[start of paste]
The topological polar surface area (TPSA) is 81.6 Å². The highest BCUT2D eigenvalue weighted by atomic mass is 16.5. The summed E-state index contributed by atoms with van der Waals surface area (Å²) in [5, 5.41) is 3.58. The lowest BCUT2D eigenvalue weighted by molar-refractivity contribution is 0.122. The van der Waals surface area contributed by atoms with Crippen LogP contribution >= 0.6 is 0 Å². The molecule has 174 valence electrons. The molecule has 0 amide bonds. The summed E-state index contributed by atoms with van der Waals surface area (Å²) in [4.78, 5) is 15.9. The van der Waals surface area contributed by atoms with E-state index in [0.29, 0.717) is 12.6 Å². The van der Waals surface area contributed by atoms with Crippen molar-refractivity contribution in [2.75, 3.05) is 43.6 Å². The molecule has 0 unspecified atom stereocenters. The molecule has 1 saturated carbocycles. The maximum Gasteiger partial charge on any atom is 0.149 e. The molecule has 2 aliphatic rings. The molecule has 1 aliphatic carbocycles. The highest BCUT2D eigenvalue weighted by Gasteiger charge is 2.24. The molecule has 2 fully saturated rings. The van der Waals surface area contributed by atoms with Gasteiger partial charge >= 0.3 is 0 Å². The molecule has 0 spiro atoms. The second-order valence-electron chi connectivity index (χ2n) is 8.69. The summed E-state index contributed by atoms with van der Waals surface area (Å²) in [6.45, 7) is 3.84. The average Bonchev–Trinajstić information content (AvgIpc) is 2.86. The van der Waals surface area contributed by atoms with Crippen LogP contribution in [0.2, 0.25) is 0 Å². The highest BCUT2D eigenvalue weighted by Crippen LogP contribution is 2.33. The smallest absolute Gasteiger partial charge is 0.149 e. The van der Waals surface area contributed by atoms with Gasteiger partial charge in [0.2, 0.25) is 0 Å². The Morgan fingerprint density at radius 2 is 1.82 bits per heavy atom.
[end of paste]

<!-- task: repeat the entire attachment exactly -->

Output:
The topological polar surface area (TPSA) is 81.6 Å². The highest BCUT2D eigenvalue weighted by atomic mass is 16.5. The summed E-state index contributed by atoms with van der Waals surface area (Å²) in [5, 5.41) is 3.58. The lowest BCUT2D eigenvalue weighted by molar-refractivity contribution is 0.122. The van der Waals surface area contributed by atoms with Crippen LogP contribution >= 0.6 is 0 Å². The molecule has 174 valence electrons. The molecule has 0 amide bonds. The summed E-state index contributed by atoms with van der Waals surface area (Å²) in [4.78, 5) is 15.9. The van der Waals surface area contributed by atoms with E-state index in [0.29, 0.717) is 12.6 Å². The van der Waals surface area contributed by atoms with Crippen molar-refractivity contribution in [2.75, 3.05) is 43.6 Å². The molecule has 0 unspecified atom stereocenters. The molecule has 1 saturated carbocycles. The maximum Gasteiger partial charge on any atom is 0.149 e. The molecule has 2 aliphatic rings. The molecule has 1 aliphatic carbocycles. The highest BCUT2D eigenvalue weighted by Gasteiger charge is 2.24. The molecule has 2 fully saturated rings. The van der Waals surface area contributed by atoms with Gasteiger partial charge >= 0.3 is 0 Å². The molecule has 0 spiro atoms. The second-order valence-electron chi connectivity index (χ2n) is 8.69. The summed E-state index contributed by atoms with van der Waals surface area (Å²) in [6.45, 7) is 3.84. The average Bonchev–Trinajstić information content (AvgIpc) is 2.86. The van der Waals surface area contributed by atoms with Crippen LogP contribution in [0.2, 0.25) is 0 Å². The highest BCUT2D eigenvalue weighted by Crippen LogP contribution is 2.33. The smallest absolute Gasteiger partial charge is 0.149 e. The van der Waals surface area contributed by atoms with Gasteiger partial charge in [0.2, 0.25) is 0 Å². The Morgan fingerprint density at radius 2 is 1.82 bits per heavy atom.